President Barack Obama is considering airstrikes and emergency-relief airdrops of food and medicine to aid approximately 40,000 religious minorities in Iraq threatened by advances from the extremist Islamic militants.
The New York Times reports Obama is mulling his options amid the budding “humanitarian crisis.” The extremist group the Islamic State of Iraq and the Levant (ISIS) has threatened tens of thousands of Iraqis who belong to the Yazidi religious sect who are trapped on Mount Sinjar without access to food, water, or other aid. It has given the Yazidis a near-impossible dilemma — leave and risk being killed by the militants, or stay and hope aid comes their way.
The options Obama is considering include aid drops on Mount Sinjar or airstrikes against the ISIS militants at the base of the mountain.
“We have been working urgently and directly with officials in Baghdad and Erbil to coordinate Iraqi airdrops to people in need,” a senior Defence Department official told Business Insider. “The Government of Iraq has initiated air drops in the region, and we are in constant communication with them on how we can help coordinate additional relief, enhance their efforts, and provide direct assistance wherever possible.”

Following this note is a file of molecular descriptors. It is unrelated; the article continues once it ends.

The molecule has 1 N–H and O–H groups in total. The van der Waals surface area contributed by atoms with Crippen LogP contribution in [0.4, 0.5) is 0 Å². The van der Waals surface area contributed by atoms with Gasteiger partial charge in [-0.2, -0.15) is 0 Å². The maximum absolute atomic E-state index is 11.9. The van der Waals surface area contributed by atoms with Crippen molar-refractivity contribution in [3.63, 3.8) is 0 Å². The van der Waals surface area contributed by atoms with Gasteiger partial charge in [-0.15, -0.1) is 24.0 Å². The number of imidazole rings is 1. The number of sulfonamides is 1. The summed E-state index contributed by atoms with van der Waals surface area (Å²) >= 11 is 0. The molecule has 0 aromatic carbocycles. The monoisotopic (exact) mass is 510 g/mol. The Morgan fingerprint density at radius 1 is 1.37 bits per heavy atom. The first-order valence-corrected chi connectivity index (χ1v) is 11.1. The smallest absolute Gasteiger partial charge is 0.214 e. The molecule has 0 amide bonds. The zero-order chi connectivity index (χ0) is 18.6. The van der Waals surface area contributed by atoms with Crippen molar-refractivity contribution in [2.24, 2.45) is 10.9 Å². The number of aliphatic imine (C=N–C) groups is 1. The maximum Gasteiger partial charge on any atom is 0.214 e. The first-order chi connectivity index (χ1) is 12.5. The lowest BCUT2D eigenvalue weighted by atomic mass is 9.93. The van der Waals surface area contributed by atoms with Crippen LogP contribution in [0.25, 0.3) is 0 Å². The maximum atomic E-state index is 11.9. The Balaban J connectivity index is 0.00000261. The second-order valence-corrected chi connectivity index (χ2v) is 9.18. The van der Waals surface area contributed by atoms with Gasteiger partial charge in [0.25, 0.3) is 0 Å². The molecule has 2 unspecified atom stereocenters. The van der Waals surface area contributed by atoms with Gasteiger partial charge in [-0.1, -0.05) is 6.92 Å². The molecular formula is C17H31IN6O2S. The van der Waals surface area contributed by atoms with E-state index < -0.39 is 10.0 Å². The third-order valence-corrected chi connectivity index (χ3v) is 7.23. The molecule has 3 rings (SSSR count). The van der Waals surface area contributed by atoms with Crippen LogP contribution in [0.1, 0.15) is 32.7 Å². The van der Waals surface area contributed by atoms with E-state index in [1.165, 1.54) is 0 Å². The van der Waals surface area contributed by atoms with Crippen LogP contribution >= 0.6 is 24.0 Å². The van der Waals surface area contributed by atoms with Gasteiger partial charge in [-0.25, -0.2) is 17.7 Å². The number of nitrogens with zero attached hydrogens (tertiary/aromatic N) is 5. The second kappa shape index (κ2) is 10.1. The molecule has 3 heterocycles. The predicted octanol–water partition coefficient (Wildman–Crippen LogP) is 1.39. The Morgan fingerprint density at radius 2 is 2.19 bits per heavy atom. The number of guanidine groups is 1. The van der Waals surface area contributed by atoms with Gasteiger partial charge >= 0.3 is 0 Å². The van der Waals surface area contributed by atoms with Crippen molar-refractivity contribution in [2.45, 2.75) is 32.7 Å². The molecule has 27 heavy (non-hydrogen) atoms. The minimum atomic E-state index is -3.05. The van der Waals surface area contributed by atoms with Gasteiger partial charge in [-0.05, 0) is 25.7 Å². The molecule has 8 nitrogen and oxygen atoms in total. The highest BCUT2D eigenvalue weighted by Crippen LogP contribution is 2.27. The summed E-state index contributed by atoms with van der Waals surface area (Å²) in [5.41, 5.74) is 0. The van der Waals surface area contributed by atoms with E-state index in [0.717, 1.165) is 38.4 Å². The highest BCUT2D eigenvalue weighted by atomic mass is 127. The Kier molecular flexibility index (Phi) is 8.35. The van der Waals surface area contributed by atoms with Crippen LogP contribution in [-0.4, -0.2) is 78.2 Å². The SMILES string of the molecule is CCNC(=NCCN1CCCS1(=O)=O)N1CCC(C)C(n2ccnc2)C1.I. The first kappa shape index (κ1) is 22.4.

The Times reported the Obama administration had not wanted to intervene militarily in the crisis until Prime Minister Nouri al-Maliki stepped down and a new government was put in place, but the urgent situation may have “forced their hand.”
White House press secretary Josh Earnest told reporters Thursday that the White House “strongly condemns” the situation on Mount Sinjar, which he said was “nearing a humanitarian catastrophe.” But he declined to comment on any specific options Obama was considering.
“I’m not in a position to shed light about the president’s thinking at this point,” Earnest said.
Earnest reiterated, as Obama has many times throughout the unfolding crisis in Iraq, that any U.S. military action would be limited in scope and would not include any American “boots on the ground.”
UNICEF said that as of Tuesday, about 40 children had already died on the mountain from dehydration and heat exhaustion.
“A humanitarian tragedy is unfolding in Sinjar,” Nickolay Mladenov, special representative of the United Nations Secretary-General for Iraq, said in a statement earlier this week. “The Government of Iraq and the Kurdistan Regional Government should urgently restore their security cooperation in dealing with the crisis.”
This post has been updated with comment from the White House.
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